May 12, 1999

    Last Thursday was a happenin’ day for the Federal Reserve. In a speech quickly carried to the four corners of the globe, Alan Greenspan vituperated slyly, calling the performance of the U.S. economy over the past seven years “phenomenal” while at the same time expressing concern about “imbalances” -- in this case, too low an unemployment level (euphemistically called “tight labor markets” by the corporate Fed watchers). In a novel coinage, Greenspan referred to companies hiring people as... “depleting the pool of available workers.” By Monday, a global headline read, “Bonds Fall on U.S. Fed Chief’s Speech.” (That's from the Business Times of Malaysia of May 10).

    Greenspan’s speech was delivered in Chicago, at the Federal Reserve Bank’s 35th annual conference on bank structure and competition (at this same conference, Minneapolis Fed president Gary Stern proposed again that the FDIC Improvement Act of 1991 be amended to favor letting banks lose at least 20% of their funds, even if they are bailed out). Back in Washington on the same day, Fed staff’s Patrick Parkinson (Associate Director, Division of Research and Statistics) told the House Banking Committee that although the Fed actively arranged what most call the bail-out of Long Term Capital Management in September 1998, “[i]n our system, government oversight of leverage is the exception, not the rule... it is intended to supplement and reinforce market discipline, not to replace it.”

    As discussed further down on this page, and throughout the financial press, the Fed’s encouragement of 14 institutions, including banks, to bail-out LTCM, and then the Fed’s heat-of-the-moment favoring of the gang of 14’s plan over a “market-based” outside bid -- was the opposite of the “market discipline” that the Fed elsewhere praises and relies on. After Mr. Parkinson’s presentation (of a report that Parkinson said “Chairman Greenspan... supports”), even House Banking Chairman Leach expressed disappointment at the lack of a commitment not to do or arrange similar bail-outs of hedge funds in the future. “Taxpayer resources must not be used to protect speculators from losing wagers,” Leach said. Mr. Parkinson entirely sidestepped this question, which Rep. Ken Bentsen (D-TX) called a “glaring omission.”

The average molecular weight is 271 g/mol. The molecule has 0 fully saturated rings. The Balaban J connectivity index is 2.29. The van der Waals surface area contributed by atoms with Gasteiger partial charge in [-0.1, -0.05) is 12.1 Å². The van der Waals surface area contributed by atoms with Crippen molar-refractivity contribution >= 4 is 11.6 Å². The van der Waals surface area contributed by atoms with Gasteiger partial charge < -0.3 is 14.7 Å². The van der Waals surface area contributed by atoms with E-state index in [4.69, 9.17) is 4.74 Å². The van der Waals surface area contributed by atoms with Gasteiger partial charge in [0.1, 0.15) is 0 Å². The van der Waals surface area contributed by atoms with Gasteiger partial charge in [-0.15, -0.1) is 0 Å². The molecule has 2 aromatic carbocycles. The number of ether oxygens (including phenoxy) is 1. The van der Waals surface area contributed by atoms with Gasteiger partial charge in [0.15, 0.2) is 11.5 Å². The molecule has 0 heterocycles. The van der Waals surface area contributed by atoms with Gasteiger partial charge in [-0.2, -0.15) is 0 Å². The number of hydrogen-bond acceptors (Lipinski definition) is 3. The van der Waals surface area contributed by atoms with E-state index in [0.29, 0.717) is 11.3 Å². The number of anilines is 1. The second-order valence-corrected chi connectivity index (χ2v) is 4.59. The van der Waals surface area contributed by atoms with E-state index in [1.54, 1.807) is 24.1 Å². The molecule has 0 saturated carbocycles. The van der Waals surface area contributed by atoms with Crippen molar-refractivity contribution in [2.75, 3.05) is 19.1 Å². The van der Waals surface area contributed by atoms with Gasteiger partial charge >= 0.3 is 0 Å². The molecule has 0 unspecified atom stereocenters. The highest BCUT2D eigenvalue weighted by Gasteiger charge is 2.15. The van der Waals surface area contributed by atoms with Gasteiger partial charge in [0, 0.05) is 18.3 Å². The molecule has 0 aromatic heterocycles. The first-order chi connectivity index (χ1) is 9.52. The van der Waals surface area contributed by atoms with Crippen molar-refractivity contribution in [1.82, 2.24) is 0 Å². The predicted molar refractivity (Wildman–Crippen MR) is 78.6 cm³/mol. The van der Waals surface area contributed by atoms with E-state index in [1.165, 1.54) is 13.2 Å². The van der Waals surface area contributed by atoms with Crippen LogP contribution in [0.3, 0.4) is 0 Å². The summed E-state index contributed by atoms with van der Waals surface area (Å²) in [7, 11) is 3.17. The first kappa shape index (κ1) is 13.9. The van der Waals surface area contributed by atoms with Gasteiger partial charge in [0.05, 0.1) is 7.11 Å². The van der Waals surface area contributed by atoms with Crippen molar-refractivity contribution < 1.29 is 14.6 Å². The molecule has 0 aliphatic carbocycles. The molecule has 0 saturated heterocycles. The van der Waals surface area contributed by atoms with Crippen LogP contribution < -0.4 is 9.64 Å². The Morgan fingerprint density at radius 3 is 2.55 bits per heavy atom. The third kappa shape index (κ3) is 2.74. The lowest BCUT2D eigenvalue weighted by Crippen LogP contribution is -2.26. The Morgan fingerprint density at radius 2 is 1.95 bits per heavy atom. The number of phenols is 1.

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May 5, 1999

   The Federal Reserve Board’s newly designed Web site, unveiled and announced on May 3, does not even include a privacy policy or disclosure of how personal information collected by the Fed is used. The Fed’s new site map makes no mention of a privacy policy; the Fed’s new home page has no link to a privacy policy.

   This is particularly ironic at the federal agency charged with protecting consumers from abuse of their personal information by the financial conglomerates, such as Citigroup, that the Fed has recently allowed and encouraged to be created. Fed Chairman Alan Greenspan, testifying before the House Commerce Finance and Hazardous Material subcommittee on April 28, 1999, was asked questions “on the issue of what happens to consumers’ most personal information.” Greenspan replied: “I am conflicted on this question... As a libertarian, I am very much sensitive to the question of the issue of privacy...”.

   This “sensitivity,” however, does not appear to extend to placing even a rudimentary privacy policy on the Fed’s since-unveiled web site. Notably, the Office of the Comptroller of the Currency does have a privacy policy on its web site, as do numerous for-profit enterprises, from banks to bookstores to online publications.  The European Union is insisting that personal information about the citizens of its member countries cannot be used without the citizen’s consent. IBM last month announced that it will pull its advertising from sites that lack clear privacy policies. And, in Congress and in merger approval orders, the Fed is claiming to be “very sensitive to he question... of privacy.”